What are the new time limits for paying a confiscation order?
Further important amendments relate to a reduced time to pay the confiscation order and simplified bands for determining default periods of imprisonment for non-payment.
The time to pay provisions under POCA 2002, s 11 are reduced from six months (and up to 12 months in total on application) to a period of three months (and up to six months in total on application).
The maximum period of time to pay a confiscation order before interest starts to accrue and an enforcing magistrates’ court may consider activation of a default sentence is therefore reduced by half. While the intention of the legislation is to speed up payment, in practical terms it may be difficult to achieve sales of real property within that timescale, more so if a defendant is in custody or if the defendant’s assets are restrained.
The key effect of the changes is that defendants will not be able to delay the realisation of their assets. They will have to start realising their assets immediately.
And what are the new sentencing consequences for failure to pay in time?
Amendments to POCA 2002 will increase the default terms for the highest orders. This is designed to be an incentive to pay orders.
Up to 1 June 2015, courts determining the appropriate default terms use the Powers of Criminal Courts (Sentencing) Act 2000, s 139 (4) as a guide:
|Amount of confiscation order||Maximum term|
|£200 or less||7 days|
|More than £1m||10 years|
The new table, as set out in the new POCA 2002, s 35(2A) is as follows:
|Amount of confiscation order||Maximum term|
|£10,000 or less||6 months|
|More than £1m||14 years|
The intention of the changes is to increase the maximum default terms available for the largest confiscation orders and to encourage payment of those orders.
Currently a defendant will serve half of a default term of imprisonment before release. SCA 2015 removes early release where a confiscation order is £10m or more. Those defendants will have to serve the whole default term if it is not paid. In effect, this increases the term of time spent in prison for defaulting on a confiscation order that exceeds £1m from five years (being half of ten years) to 14 years.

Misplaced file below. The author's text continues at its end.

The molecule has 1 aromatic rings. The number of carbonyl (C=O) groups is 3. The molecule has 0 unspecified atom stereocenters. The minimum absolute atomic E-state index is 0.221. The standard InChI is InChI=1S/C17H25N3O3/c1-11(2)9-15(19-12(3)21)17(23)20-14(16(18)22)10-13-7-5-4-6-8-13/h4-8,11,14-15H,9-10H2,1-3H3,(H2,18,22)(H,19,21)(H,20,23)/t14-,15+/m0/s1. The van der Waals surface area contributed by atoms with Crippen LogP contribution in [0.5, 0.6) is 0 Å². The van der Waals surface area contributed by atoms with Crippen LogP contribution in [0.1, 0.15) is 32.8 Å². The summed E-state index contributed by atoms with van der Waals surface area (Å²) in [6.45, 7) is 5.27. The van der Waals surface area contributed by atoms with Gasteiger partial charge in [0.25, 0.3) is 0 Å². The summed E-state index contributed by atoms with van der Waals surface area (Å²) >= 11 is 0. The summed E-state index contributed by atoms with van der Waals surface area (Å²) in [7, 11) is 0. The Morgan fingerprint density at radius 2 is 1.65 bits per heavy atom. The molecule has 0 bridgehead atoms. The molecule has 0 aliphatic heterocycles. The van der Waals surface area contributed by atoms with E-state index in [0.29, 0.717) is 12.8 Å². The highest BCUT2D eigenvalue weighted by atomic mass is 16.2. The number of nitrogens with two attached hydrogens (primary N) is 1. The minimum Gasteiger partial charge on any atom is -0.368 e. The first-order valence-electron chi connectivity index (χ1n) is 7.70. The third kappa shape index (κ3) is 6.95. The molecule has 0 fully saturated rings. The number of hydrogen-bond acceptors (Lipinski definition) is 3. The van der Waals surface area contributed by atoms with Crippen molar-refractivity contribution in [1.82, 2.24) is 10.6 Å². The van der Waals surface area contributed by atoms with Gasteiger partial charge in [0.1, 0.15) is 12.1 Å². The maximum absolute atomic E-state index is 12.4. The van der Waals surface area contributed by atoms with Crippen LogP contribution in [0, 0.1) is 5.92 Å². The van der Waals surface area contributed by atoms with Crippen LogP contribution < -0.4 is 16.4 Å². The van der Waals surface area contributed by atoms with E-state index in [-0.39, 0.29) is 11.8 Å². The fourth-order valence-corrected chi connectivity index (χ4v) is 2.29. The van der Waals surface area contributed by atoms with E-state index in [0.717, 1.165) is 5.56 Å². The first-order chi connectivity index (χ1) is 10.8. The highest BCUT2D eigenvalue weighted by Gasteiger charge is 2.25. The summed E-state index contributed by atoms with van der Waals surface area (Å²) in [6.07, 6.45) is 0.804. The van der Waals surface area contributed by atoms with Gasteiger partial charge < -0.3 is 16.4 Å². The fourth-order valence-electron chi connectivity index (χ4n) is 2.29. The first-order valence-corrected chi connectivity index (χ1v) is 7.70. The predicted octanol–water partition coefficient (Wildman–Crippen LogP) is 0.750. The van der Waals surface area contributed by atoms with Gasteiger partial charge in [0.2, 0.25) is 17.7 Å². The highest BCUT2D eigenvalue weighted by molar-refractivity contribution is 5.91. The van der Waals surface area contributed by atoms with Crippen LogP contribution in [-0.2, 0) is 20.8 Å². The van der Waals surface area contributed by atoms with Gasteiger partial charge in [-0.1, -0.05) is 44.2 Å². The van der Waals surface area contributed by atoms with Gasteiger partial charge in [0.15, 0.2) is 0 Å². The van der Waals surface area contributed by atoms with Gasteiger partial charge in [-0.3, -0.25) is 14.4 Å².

When will the prosecution now be able to obtain an order restraining alleged offenders from dealing in property before they have been charged?
At present a pre-charge restraint order can only be made if a criminal investigation has begun in England and Wales and there is ‘reasonable cause to believe’ that the alleged offender has benefited from his criminal conduct. SCA 2015, s 11(1) amends POCA 2002, s 40(2)(b) to change the second part of the test to ‘reasonable grounds to suspect’.
‘Suspicion’ is a lower threshold than ‘belief’ and the amendment appears designed to bring the test for pre-charge restraint into line with the requirements for arrest under the Police and Criminal Evidence Act 1984 and to facilitate earlier restraint of assets during an investigation.
However, the new POCA 2002, s 41(7B) requires that where pre-charge restraint orders are made, the prosecution must provide reports to the court as ordered and that the restraint will be discharged if proceedings are not started within a reasonable time.
Therefore, while it may be easier to obtain a pre-charge restraint, the continuation of that order will be subject to increased judicial scrutiny.
Interviewed by Robert Matthews for Lexus Nexis
The views expressed by our Legal Analysis interviewees are not necessarily those of the proprietor.
This Article was originally published by Lexis Nexis on 21 May 2015